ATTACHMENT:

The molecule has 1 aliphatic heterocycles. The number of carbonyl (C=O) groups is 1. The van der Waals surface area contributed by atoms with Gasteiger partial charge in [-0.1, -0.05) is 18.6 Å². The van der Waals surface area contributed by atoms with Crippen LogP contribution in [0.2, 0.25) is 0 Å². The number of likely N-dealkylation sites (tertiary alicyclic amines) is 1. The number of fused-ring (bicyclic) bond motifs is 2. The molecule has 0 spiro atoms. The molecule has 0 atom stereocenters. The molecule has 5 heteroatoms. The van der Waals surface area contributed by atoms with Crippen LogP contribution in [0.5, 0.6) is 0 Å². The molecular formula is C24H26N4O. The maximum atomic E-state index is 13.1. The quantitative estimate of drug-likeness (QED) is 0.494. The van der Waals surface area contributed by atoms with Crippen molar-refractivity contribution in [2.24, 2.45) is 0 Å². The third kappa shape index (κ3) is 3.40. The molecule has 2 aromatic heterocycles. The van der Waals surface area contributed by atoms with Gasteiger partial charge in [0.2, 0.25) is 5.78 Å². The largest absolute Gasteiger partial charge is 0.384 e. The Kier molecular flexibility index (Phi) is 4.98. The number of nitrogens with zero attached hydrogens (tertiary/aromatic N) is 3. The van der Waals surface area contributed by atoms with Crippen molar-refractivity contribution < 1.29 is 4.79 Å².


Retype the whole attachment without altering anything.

The molecule has 1 aliphatic heterocycles. The number of carbonyl (C=O) groups is 1. The van der Waals surface area contributed by atoms with Gasteiger partial charge in [-0.1, -0.05) is 18.6 Å². The van der Waals surface area contributed by atoms with Crippen LogP contribution in [0.2, 0.25) is 0 Å². The number of likely N-dealkylation sites (tertiary alicyclic amines) is 1. The number of fused-ring (bicyclic) bond motifs is 2. The molecule has 0 spiro atoms. The molecule has 0 atom stereocenters. The molecule has 5 heteroatoms. The van der Waals surface area contributed by atoms with Crippen LogP contribution in [0.5, 0.6) is 0 Å². The molecular formula is C24H26N4O. The maximum atomic E-state index is 13.1. The quantitative estimate of drug-likeness (QED) is 0.494. The van der Waals surface area contributed by atoms with Crippen molar-refractivity contribution in [2.24, 2.45) is 0 Å². The third kappa shape index (κ3) is 3.40. The molecule has 2 aromatic heterocycles. The van der Waals surface area contributed by atoms with Gasteiger partial charge in [0.2, 0.25) is 5.78 Å². The largest absolute Gasteiger partial charge is 0.384 e. The Kier molecular flexibility index (Phi) is 4.98. The number of nitrogens with zero attached hydrogens (tertiary/aromatic N) is 3. The van der Waals surface area contributed by atoms with Crippen molar-refractivity contribution < 1.29 is 4.79 Å².